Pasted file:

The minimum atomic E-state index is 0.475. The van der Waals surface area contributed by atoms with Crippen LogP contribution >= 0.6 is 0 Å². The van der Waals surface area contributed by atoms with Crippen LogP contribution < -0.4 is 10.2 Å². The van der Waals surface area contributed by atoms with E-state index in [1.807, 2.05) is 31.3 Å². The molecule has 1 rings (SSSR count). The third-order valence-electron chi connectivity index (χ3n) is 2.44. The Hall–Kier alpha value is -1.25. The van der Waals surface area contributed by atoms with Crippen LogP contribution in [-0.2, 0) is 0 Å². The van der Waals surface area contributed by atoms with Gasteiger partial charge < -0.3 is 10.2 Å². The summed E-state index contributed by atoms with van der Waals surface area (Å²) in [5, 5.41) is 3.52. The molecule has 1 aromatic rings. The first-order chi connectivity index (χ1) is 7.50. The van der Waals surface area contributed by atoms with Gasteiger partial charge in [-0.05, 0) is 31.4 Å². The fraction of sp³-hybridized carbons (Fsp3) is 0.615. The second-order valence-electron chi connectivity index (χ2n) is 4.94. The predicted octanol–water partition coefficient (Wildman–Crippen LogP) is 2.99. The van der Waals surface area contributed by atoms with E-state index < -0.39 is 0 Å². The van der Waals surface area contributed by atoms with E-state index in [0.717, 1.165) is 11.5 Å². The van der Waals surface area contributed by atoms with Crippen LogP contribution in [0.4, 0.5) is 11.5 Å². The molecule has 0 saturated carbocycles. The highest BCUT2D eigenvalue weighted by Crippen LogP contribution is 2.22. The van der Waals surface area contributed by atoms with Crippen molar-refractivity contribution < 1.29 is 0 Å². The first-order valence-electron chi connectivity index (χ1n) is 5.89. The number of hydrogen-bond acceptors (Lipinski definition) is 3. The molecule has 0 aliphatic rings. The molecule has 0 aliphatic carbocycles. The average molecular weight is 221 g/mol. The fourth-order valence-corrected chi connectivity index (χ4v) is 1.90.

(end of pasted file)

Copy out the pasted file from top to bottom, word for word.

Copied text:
The minimum atomic E-state index is 0.475. The van der Waals surface area contributed by atoms with Crippen LogP contribution >= 0.6 is 0 Å². The van der Waals surface area contributed by atoms with Crippen LogP contribution < -0.4 is 10.2 Å². The van der Waals surface area contributed by atoms with E-state index in [1.807, 2.05) is 31.3 Å². The molecule has 1 rings (SSSR count). The third-order valence-electron chi connectivity index (χ3n) is 2.44. The Hall–Kier alpha value is -1.25. The van der Waals surface area contributed by atoms with Crippen LogP contribution in [-0.2, 0) is 0 Å². The van der Waals surface area contributed by atoms with Gasteiger partial charge < -0.3 is 10.2 Å². The summed E-state index contributed by atoms with van der Waals surface area (Å²) in [5, 5.41) is 3.52. The molecule has 1 aromatic rings. The first-order chi connectivity index (χ1) is 7.50. The van der Waals surface area contributed by atoms with Gasteiger partial charge in [-0.05, 0) is 31.4 Å². The fraction of sp³-hybridized carbons (Fsp3) is 0.615. The second-order valence-electron chi connectivity index (χ2n) is 4.94. The predicted octanol–water partition coefficient (Wildman–Crippen LogP) is 2.99. The van der Waals surface area contributed by atoms with E-state index < -0.39 is 0 Å². The van der Waals surface area contributed by atoms with E-state index in [0.717, 1.165) is 11.5 Å². The van der Waals surface area contributed by atoms with Crippen LogP contribution in [0.4, 0.5) is 11.5 Å². The molecule has 0 saturated carbocycles. The highest BCUT2D eigenvalue weighted by Crippen LogP contribution is 2.22. The van der Waals surface area contributed by atoms with Crippen molar-refractivity contribution < 1.29 is 0 Å². The first-order valence-electron chi connectivity index (χ1n) is 5.89. The number of hydrogen-bond acceptors (Lipinski definition) is 3. The molecule has 0 aliphatic rings. The molecule has 0 aliphatic carbocycles. The average molecular weight is 221 g/mol. The fourth-order valence-corrected chi connectivity index (χ4v) is 1.90.